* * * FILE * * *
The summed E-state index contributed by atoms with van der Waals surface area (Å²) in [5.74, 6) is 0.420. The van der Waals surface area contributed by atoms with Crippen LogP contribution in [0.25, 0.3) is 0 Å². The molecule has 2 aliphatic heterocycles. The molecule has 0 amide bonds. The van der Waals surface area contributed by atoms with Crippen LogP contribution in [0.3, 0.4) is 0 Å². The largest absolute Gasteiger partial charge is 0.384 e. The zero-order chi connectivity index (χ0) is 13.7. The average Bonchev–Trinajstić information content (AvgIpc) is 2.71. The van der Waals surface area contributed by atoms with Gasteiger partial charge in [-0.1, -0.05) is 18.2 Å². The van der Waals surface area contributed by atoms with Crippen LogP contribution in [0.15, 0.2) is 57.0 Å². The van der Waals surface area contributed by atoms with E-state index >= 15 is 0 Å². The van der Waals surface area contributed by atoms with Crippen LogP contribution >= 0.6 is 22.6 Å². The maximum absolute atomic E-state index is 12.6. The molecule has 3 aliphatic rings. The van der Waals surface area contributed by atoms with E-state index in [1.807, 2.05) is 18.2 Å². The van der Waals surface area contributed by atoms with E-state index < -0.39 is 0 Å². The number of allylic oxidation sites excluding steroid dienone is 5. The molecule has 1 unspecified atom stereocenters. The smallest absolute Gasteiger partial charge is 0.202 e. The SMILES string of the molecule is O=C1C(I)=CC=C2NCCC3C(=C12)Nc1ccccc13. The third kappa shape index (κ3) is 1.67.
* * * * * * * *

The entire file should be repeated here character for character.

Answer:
The summed E-state index contributed by atoms with van der Waals surface area (Å²) in [5.74, 6) is 0.420. The van der Waals surface area contributed by atoms with Crippen LogP contribution in [0.25, 0.3) is 0 Å². The molecule has 2 aliphatic heterocycles. The molecule has 0 amide bonds. The van der Waals surface area contributed by atoms with Crippen LogP contribution in [0.3, 0.4) is 0 Å². The largest absolute Gasteiger partial charge is 0.384 e. The zero-order chi connectivity index (χ0) is 13.7. The average Bonchev–Trinajstić information content (AvgIpc) is 2.71. The van der Waals surface area contributed by atoms with Gasteiger partial charge in [-0.1, -0.05) is 18.2 Å². The van der Waals surface area contributed by atoms with Crippen LogP contribution in [0.15, 0.2) is 57.0 Å². The van der Waals surface area contributed by atoms with E-state index >= 15 is 0 Å². The van der Waals surface area contributed by atoms with Crippen LogP contribution >= 0.6 is 22.6 Å². The maximum absolute atomic E-state index is 12.6. The molecule has 3 aliphatic rings. The van der Waals surface area contributed by atoms with E-state index in [1.807, 2.05) is 18.2 Å². The van der Waals surface area contributed by atoms with E-state index < -0.39 is 0 Å². The number of allylic oxidation sites excluding steroid dienone is 5. The molecule has 1 unspecified atom stereocenters. The smallest absolute Gasteiger partial charge is 0.202 e. The SMILES string of the molecule is O=C1C(I)=CC=C2NCCC3C(=C12)Nc1ccccc13. The third kappa shape index (κ3) is 1.67.